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Extra! Extra Samples Feed Families in Need!

“Thank you for the generous donations of produce that you have given to assist us with our outreach mission. With your help we are able to provide food for needy senior citizens,” said Denise Smartt Sears from St. Luke’s United Methodist Church in New Rochelle, NY.

“Thank you for the generous donations of produce that you have given to assist us with our outreach mission. With your help we are able to provide food for needy senior citizens,” said Denise Smartt Sears from St. Luke’s United Methodist Church in New Rochelle, NY.

It is a simple idea. If you have more than you need, share with those who don’t have enough.  An estimated 50 million Americans do not have access to enough food. So what can be done? Amazing things can happen when you implement a simple idea by combining a love of agriculture and commitment to community with a government program.

For over 10 years, samplers working for the Pesticide Data Program, a part of USDA’s Agricultural Marketing Service, have been donating excess food from their samples to local organizations including food banks, homeless shelters, senior citizens centers, battered women shelters, and churches.  The Program requires samples of fruits, vegetables and other agricultural products at markets and chain store distribution centers throughout the country for testing and analysis of pesticide residues on agricultural commodities in the U.S. food supply.

The packaging size of products they sample is sometimes more than what they need to do their testing. Donating the excess product was a simple idea and a rewarding way to reduce food loss and waste.

Most organizations that help feed the public rely almost exclusively on canned or dried goods, so when these samplers donate fresh produce it may be the only supply of fresh fruit or vegetables available to recipients. Samplers in California, Colorado, Maryland, Michigan, Ohio, Washington, and Wisconsin all donate excess samples to local charities and often hear comments like, “We really appreciate your thoughtfulness.”

Last year, the food donations from this effort in Michigan alone reached almost 18,000 pounds!

This is just one example of how Federal employees are participating in the U.S. Food Waste Challenge, sponsored by USDA in collaboration with the U.S. Environmental Protection Agency (EPA). The Challenge invites producer groups, processors, manufacturers, retailers, communities, and other government agencies to join us in our efforts to help reduce, recover, or recycle food waste in the United States.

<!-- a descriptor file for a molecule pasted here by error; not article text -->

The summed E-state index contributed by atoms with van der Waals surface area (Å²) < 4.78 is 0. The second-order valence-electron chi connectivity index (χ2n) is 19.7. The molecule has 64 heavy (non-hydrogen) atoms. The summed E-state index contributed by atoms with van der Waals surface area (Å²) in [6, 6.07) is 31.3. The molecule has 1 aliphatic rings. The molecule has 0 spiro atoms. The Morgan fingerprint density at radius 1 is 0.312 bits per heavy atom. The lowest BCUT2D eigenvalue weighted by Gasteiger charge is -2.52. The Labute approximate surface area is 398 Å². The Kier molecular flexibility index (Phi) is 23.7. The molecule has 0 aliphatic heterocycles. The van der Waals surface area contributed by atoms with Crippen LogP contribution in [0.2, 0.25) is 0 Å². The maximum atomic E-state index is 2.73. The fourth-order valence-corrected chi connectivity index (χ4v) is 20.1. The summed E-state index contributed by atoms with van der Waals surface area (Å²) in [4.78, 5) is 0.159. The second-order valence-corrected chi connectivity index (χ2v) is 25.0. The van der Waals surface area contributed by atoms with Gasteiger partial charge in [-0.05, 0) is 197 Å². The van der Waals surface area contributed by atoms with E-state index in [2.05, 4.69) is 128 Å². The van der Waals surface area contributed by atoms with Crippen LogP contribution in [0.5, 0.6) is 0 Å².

When food is collected for sample testing, like the bananas shown here, the package often contains more than what is needed to do the tests.   USDA’s Agricultural Marketing Service (AMS) donates the extra food to area food banks.

When food is collected for sample testing, like the bananas shown here, the package often contains more than what is needed to do the tests. USDA’s Agricultural Marketing Service (AMS) donates the extra food to area food banks.

One Response to “Extra! Extra Samples Feed Families in Need!”

  1. Danny Woerner says:

    I have worked for USDA FSIS as a Food Inspector, Food Technologist, & Consumer Safety Inspector in Texas for over 34 years working 147 different federal plants. In short, there is too much waste of edible food protein in many federally inspected plants where the plants simply self-condemn wholesome food such as chicken necks, livers, gizzards, & hearts to the tune of over 100,000# per day! Note: each wasted giblet set (neck, liver, heart, gizzard) weighs at least 8 ounces and an average sized plant slaughters 200,000 birds a day. These plants should be given incentives to salvages this edible food and distribute it all to the hungry around the world. Many poultry plants do not salvage the edible by-products or edible offal when they are only interested in the skeleton muscle – meat of the birds. They cut the neck and entire viscera off and let it go down the drain. Many plants slaughter a half a million birds a day so you can see how much waste this involves. Plants claim the labor is too much to salvage this edible food and no one wants the “A Grade bird with giblets” anymore.

    Maybe these plants could get tax breaks or incentives to save all this food for distribution. Maybe the food banks or world services organizations could come in and salvage the neck & giblets. A billion plus pounds dumped every day of edible food in the chicken plants alone! Similar issues we can discuss in beef, pork, turkey plants if we can talk or if you want more information on this. I believe that if the meat, poultry, and egg industries knew they could salvage this wholesome food, they would be happy to help out if the incentives were there for them. If somehow we could save this food, it would amount to millions of pounds a day for food banks, etc.

    There are many other similar issues of food waste that could be addressed to feed hungry people worldwide.

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